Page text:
Please check the box below if you agree to the following comments. A check in the box is required in order to submit the form to the BLM.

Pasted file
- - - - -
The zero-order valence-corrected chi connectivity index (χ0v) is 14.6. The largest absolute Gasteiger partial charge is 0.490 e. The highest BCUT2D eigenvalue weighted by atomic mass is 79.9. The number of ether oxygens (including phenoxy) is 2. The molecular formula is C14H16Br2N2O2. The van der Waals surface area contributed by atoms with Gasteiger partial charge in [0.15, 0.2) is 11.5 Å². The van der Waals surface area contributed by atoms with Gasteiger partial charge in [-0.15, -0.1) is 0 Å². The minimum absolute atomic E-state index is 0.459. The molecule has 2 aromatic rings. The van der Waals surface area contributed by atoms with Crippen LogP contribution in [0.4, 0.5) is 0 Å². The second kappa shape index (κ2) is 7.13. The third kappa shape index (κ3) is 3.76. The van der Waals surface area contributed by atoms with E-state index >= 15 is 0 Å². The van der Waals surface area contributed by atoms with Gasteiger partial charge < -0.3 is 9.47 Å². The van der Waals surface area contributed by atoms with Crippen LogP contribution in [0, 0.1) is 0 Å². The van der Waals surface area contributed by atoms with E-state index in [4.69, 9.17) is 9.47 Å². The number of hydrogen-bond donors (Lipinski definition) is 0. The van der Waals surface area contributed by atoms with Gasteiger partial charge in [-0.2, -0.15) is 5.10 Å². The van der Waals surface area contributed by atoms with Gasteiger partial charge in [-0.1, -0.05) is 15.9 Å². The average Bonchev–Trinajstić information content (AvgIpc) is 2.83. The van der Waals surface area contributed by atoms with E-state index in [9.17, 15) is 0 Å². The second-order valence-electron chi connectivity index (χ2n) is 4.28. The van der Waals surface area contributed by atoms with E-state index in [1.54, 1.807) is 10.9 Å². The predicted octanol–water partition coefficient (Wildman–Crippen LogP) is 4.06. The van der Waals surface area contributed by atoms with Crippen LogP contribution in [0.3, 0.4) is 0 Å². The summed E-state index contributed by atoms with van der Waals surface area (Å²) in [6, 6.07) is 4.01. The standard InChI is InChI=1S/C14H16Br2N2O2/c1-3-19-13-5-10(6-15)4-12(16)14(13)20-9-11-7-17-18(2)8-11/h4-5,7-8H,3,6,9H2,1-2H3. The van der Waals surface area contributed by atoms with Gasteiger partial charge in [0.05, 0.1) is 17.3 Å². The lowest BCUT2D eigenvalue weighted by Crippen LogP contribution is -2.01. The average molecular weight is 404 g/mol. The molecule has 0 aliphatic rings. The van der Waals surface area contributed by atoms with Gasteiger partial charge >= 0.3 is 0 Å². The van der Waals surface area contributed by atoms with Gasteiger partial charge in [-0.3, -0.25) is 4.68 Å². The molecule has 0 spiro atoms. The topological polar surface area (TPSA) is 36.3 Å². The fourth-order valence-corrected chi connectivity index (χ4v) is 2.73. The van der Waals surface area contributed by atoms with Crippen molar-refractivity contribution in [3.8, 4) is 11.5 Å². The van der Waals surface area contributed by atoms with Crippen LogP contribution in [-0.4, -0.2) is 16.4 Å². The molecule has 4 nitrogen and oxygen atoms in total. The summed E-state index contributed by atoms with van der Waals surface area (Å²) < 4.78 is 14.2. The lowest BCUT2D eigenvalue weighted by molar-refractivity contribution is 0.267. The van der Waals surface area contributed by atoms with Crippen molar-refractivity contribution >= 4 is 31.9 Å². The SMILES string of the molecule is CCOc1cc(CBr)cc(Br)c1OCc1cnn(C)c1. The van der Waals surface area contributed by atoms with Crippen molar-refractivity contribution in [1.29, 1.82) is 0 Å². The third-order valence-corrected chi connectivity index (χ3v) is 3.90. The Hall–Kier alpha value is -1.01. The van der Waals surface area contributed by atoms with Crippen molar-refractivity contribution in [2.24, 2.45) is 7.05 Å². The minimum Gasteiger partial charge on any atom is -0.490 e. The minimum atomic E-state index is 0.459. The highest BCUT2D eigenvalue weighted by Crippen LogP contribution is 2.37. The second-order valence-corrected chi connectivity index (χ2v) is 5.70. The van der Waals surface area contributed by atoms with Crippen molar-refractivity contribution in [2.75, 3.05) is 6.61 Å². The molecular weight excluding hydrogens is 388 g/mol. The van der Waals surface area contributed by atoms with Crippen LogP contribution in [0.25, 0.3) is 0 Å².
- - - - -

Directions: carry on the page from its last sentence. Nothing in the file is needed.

Dear Acting UFO Manager Edd Franz, Southwest District Manager Stephanie Connolly, and BLM State Director Doug Vilsack, I am writing to you today regarding scoping comments for the Uncompahgre Resource Management Plan Amendment (RMPA). For over a decade the North Fork Valley has been resolute in preventing expanded oil and gas leasing and development. We fought back the 2012, 2013 and 2018 lease sales. We protested the 2020 RMP and are pleased to see this amendment process underway. I implore you to do everything within BLM’s power to fully protect the North Fork Valley and Grand Mesa Watershed. This is your opportunity to correct the misguided decision with respect to opening the majority of the Uncompahgre Field Office (UFO) planning area to oil and gas leasing. It is also your opportunity and responsibility to consider new information, including the state of ecological and water stress, local warming, and the best science. The 2020 RMP was initiated in 2010. Now, fourteen years later, much has changed. Organic and sustainable agriculture, agritourism and recreation have grown significantly. At the same time, our water resources, soils, wildlife and ecosystems are under greater stress. The UFO planning area has seen some of the most extreme warming in the State of Colorado, averaging 1.9 degrees Celsius (3.4°F). We are already seeing the effects of this unprecedented level of warming including extreme drought, intensified wildfire, collapsed roads, aridification, loss of wildlife habitat, earlier runoff and massive flooding. The connection between oil and gas emissions and climate change is irrefutable. Closing all minerals in the UFO planning area, including those underlying US Forest and private lands, and designating more areas of environmental concern and lands with wilderness characteristics are all critical to fully protecting Delta County, the North Fork Valley and the Grand Mesa watersheds, landscapes, unparalleled recreation, treasured wildlife and biodiversity, and critical water resources. These management actions are not only climate solutions, they are common sense and imperative for ensuring the resiliency of the valued water, ecological, and wildlife resources we all rely on for present and future generations. The Forest Service recognizes the importance of withdrawing minerals from oil and gas leasing in the Thompson Divide to protect high-value ecological resources. There is simply no compelling public interest to open up more critical headwaters areas and public lands to additional oil and gas leasing and development. There is, in fact, a most compelling need not to do so. It’s time for the BLM to amend the RMP in a manner that prevents the permanent impairment, and undue and unnecessary degradation of its lands by closing off all oil and gas minerals, including the high development potential underlying US Forest lands, to new leasing. Sincerely,